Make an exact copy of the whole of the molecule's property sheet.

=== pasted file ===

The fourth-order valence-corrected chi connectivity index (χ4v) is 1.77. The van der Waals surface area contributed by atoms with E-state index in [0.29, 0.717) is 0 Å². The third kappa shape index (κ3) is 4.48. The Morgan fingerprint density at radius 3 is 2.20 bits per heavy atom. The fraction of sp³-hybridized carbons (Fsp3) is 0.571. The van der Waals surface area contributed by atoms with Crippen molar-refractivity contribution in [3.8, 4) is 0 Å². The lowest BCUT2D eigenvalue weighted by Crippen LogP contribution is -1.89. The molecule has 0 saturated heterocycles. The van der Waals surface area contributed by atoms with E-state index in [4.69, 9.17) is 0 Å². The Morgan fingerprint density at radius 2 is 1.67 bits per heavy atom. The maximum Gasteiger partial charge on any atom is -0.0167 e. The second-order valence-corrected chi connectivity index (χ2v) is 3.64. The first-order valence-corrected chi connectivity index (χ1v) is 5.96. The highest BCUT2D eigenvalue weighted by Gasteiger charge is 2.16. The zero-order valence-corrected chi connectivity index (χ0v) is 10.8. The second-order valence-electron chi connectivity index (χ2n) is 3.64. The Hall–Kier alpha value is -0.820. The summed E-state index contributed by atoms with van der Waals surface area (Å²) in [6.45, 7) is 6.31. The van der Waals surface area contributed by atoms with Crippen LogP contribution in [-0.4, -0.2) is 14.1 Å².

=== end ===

The fourth-order valence-corrected chi connectivity index (χ4v) is 1.77. The van der Waals surface area contributed by atoms with E-state index in [0.29, 0.717) is 0 Å². The third kappa shape index (κ3) is 4.48. The Morgan fingerprint density at radius 3 is 2.20 bits per heavy atom. The fraction of sp³-hybridized carbons (Fsp3) is 0.571. The van der Waals surface area contributed by atoms with Crippen molar-refractivity contribution in [3.8, 4) is 0 Å². The lowest BCUT2D eigenvalue weighted by Crippen LogP contribution is -1.89. The molecule has 0 saturated heterocycles. The van der Waals surface area contributed by atoms with E-state index in [4.69, 9.17) is 0 Å². The Morgan fingerprint density at radius 2 is 1.67 bits per heavy atom. The maximum Gasteiger partial charge on any atom is -0.0167 e. The second-order valence-corrected chi connectivity index (χ2v) is 3.64. The first-order valence-corrected chi connectivity index (χ1v) is 5.96. The highest BCUT2D eigenvalue weighted by Gasteiger charge is 2.16. The zero-order valence-corrected chi connectivity index (χ0v) is 10.8. The second-order valence-electron chi connectivity index (χ2n) is 3.64. The Hall–Kier alpha value is -0.820. The summed E-state index contributed by atoms with van der Waals surface area (Å²) in [6.45, 7) is 6.31. The van der Waals surface area contributed by atoms with Crippen LogP contribution in [-0.4, -0.2) is 14.1 Å².